She tried really hard to catch up but even with her best efforts she could only reach the middle level in her school. Lui felt really frustrated because she could never catch up with her competitive peers. But her mother did not understand her predicament and kept urging her to work harder. The pressure and workload increased as she progressed through the grades. Gradually she lost her interest in studying.
As the family purse strings were tight, Lui’s mother did not have the spare cash to pay for her daughter’s tutorial classes. Lui began to work part-time jobs when she was 15 to earn money for her tutorials. She got her first job in a street market where she learnt how to communicate with different people and earned the money for her tutorials herself. This gave her a sense of achievement which she had never felt from studying, so from Secondary Three onwards, Lui did different part-time jobs.
“Work gives me a greater sense of achievement, and helps me more than study does,” she says. “At least, I can take care of myself.”
Lui’s mother did not feel the same way and often scolded her for being distracted from her studies. Lui began thinking about dropping out of the school in Secondary Four. It was the prospect of taking the DSE that helped her make the final decision. Her mother was strongly opposed to it and insisted Lui should at least finish her secondary school even if she only went to school one day in a week, but Lui was determined to quit the system. After a huge quarrel, she dropped out of the school and moved out of their home.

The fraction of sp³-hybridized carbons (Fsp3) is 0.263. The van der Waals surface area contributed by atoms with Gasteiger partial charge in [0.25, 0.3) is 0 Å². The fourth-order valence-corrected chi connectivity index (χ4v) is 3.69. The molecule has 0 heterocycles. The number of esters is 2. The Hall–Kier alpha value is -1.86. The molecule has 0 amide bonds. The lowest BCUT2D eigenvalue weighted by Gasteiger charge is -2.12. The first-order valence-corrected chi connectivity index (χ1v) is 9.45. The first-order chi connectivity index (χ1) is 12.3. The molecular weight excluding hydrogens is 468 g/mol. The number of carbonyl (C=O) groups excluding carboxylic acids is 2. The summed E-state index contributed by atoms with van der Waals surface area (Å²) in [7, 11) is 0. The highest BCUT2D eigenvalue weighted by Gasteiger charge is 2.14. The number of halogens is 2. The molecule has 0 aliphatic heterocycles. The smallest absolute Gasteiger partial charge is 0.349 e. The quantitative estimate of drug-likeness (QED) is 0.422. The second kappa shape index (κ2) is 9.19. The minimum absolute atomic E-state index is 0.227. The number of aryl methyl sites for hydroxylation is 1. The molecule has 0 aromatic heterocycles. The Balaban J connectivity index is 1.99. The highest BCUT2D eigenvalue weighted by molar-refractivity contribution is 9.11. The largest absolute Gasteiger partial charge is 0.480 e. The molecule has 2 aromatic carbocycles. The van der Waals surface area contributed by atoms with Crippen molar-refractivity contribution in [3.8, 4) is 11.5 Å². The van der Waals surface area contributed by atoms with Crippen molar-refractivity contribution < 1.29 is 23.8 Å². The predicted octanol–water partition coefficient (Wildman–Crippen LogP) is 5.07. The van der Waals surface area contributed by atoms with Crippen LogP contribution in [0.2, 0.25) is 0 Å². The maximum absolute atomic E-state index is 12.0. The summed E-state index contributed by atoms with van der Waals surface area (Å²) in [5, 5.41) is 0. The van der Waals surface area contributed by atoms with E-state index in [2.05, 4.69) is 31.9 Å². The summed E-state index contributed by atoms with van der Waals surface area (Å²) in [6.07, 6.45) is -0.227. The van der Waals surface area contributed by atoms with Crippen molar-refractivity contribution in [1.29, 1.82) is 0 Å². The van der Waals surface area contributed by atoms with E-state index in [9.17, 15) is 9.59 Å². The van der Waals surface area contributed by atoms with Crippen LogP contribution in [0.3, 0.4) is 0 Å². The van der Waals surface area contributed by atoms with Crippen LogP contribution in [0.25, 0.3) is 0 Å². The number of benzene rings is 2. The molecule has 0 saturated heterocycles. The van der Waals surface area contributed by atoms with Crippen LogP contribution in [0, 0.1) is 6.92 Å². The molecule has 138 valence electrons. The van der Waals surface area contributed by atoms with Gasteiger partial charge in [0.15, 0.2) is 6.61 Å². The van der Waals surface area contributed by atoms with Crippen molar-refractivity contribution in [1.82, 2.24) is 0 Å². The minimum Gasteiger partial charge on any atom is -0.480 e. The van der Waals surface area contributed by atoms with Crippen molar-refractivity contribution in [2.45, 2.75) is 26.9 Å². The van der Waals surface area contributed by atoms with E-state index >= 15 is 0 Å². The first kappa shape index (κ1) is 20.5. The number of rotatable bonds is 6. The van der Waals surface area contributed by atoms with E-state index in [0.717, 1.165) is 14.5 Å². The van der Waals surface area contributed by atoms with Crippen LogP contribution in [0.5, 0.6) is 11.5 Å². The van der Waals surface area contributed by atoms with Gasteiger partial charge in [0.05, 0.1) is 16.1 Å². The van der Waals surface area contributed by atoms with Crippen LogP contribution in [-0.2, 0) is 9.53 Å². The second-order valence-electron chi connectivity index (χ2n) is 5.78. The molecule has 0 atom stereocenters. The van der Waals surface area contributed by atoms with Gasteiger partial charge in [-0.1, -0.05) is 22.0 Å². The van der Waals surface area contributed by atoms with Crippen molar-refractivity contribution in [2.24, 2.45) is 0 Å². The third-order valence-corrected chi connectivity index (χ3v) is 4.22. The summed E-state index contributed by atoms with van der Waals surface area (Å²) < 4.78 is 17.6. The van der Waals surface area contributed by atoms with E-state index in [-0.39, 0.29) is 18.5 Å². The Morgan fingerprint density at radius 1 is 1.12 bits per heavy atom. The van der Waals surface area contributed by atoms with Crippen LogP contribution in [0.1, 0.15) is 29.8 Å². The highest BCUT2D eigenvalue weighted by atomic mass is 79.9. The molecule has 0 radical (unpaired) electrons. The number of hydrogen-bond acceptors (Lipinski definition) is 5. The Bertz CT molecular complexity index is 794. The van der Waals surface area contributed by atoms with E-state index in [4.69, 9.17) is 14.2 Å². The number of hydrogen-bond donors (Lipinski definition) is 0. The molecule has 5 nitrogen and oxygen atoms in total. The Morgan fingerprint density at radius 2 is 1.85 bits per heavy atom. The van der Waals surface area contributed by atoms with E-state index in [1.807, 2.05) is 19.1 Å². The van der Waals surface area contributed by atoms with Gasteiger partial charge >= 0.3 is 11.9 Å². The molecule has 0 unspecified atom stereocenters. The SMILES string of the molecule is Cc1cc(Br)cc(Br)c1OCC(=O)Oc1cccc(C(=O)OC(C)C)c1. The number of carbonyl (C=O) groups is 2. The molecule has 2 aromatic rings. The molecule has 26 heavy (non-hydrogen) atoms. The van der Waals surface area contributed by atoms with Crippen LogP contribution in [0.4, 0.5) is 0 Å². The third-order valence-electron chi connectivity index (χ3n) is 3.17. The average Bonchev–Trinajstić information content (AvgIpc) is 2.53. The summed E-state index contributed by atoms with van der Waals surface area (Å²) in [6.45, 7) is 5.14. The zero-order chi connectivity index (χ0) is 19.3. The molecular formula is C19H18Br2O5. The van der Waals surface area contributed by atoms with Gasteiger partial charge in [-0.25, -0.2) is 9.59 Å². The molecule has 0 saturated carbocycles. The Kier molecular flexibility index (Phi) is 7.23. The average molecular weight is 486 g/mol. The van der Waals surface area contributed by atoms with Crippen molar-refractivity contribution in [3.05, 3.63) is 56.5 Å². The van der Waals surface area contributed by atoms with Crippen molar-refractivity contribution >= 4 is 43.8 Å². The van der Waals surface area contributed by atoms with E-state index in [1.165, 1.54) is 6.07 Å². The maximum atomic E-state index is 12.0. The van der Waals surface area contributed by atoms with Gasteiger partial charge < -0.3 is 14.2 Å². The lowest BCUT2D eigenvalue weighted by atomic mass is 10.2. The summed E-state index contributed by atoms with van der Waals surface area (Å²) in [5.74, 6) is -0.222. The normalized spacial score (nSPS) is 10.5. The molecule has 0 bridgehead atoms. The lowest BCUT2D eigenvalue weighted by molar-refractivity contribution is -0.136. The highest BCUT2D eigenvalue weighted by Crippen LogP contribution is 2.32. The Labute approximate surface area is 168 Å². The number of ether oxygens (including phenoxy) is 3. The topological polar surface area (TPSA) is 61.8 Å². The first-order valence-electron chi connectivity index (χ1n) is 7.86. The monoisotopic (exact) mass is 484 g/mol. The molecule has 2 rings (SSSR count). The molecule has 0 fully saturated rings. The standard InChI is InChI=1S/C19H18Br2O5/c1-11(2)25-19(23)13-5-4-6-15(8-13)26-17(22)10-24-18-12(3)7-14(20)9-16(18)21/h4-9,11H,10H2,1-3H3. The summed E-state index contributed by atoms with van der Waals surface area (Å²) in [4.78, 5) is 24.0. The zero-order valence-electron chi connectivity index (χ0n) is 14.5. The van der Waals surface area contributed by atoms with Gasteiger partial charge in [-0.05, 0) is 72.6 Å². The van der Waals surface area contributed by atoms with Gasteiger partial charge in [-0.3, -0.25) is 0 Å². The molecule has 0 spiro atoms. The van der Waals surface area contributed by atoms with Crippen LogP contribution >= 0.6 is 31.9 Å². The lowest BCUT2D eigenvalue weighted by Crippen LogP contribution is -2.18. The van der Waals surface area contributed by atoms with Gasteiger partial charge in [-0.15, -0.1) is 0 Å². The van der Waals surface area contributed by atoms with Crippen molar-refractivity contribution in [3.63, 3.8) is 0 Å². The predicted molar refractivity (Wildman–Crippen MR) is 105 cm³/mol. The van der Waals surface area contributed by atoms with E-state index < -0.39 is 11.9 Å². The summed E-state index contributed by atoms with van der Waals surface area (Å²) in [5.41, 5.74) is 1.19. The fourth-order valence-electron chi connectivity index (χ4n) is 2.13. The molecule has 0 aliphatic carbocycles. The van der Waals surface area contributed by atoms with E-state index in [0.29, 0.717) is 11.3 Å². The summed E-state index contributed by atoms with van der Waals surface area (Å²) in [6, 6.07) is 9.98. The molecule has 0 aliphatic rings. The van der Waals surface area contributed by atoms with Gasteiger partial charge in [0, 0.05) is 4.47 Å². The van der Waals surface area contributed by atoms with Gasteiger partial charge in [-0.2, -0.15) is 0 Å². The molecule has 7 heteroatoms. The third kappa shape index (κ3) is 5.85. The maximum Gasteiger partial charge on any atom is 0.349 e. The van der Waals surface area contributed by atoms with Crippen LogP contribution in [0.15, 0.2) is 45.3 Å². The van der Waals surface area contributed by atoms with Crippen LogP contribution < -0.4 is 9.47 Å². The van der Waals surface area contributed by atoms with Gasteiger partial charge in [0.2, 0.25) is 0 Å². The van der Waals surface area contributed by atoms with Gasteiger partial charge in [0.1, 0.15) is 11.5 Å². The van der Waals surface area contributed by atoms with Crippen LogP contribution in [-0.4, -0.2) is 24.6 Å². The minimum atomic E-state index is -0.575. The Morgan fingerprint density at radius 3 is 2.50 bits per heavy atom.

Lui admits it may be difficult for her to look for jobs, but she says she does not regret her decision and she has no plans to take any vocational courses. “You can never define whether a person is good or bad by his certificate. To study or not won’t make a difference to my life,” Lui says. “I have a job for now. I don’t care what other people think.”
Karmen Yan Ka-lai is proof that dropouts can find success. The 22-year-old is an entrepreneur who has built her online wine-selling business from scratch. But it was a struggle getting to where she is now. She dipped in and out of the education system several times before starting her own business with the help of a Government Grant Loan Scheme.
Yan was born in Macau and came to Hong Kong when she was 14. As she could not get accustomed to the pace of study and the rigid teaching model, she began skipping school under the pretence of sickness.
When Yan was 16, her teachers and family found she had no interest in study, so they sent her on a two-week vocational interest class organised by a community centre. Yan found she enjoyed the training more than she did traditional education, so she dropped out of school. She enrolled on courses run by the Vocational Training Council (VTC) instead and underwent further vocational training in the VTC’s Youth College for three years. Although her parents were opposed to this and maintained that a traditional education would ensure her a brighter future, they gave in in the face of Yan’s resolve.
Despite the more the relaxed teaching style in vocational school, Yan says she was discriminated against and excluded by her peers for taking her work seriously. Although it was a dark period for her, she thinks these experiences taught her life lessons she would never have learned in traditional schools.